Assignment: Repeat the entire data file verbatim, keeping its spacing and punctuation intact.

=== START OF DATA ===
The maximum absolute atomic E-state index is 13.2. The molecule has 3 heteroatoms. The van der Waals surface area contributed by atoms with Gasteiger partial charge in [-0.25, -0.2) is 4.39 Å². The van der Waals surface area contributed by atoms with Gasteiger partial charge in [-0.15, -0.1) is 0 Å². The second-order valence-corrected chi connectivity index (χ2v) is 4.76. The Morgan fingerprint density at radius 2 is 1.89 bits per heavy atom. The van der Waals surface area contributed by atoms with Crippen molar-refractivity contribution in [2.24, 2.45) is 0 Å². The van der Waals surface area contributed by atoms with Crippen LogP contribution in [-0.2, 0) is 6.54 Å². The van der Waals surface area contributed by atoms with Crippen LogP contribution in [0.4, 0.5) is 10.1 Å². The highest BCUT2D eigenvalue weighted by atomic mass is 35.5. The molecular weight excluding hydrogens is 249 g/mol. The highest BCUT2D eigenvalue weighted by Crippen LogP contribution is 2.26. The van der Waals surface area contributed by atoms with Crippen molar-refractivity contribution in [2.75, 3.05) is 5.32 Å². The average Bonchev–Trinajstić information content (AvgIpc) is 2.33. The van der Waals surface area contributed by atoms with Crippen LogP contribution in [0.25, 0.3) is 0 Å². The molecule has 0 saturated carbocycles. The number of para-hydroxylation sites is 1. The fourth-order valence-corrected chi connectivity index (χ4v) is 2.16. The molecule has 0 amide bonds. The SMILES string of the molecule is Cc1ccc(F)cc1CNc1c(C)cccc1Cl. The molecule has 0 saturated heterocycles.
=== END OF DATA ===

The maximum absolute atomic E-state index is 13.2. The molecule has 3 heteroatoms. The van der Waals surface area contributed by atoms with Gasteiger partial charge in [-0.25, -0.2) is 4.39 Å². The van der Waals surface area contributed by atoms with Gasteiger partial charge in [-0.15, -0.1) is 0 Å². The second-order valence-corrected chi connectivity index (χ2v) is 4.76. The Morgan fingerprint density at radius 2 is 1.89 bits per heavy atom. The van der Waals surface area contributed by atoms with Crippen molar-refractivity contribution in [2.24, 2.45) is 0 Å². The van der Waals surface area contributed by atoms with Crippen LogP contribution in [-0.2, 0) is 6.54 Å². The van der Waals surface area contributed by atoms with Crippen LogP contribution in [0.4, 0.5) is 10.1 Å². The highest BCUT2D eigenvalue weighted by atomic mass is 35.5. The molecular weight excluding hydrogens is 249 g/mol. The highest BCUT2D eigenvalue weighted by Crippen LogP contribution is 2.26. The van der Waals surface area contributed by atoms with Crippen molar-refractivity contribution in [2.75, 3.05) is 5.32 Å². The average Bonchev–Trinajstić information content (AvgIpc) is 2.33. The van der Waals surface area contributed by atoms with Crippen LogP contribution in [0.25, 0.3) is 0 Å². The molecule has 0 saturated carbocycles. The number of para-hydroxylation sites is 1. The fourth-order valence-corrected chi connectivity index (χ4v) is 2.16. The molecule has 0 amide bonds. The SMILES string of the molecule is Cc1ccc(F)cc1CNc1c(C)cccc1Cl. The molecule has 0 saturated heterocycles.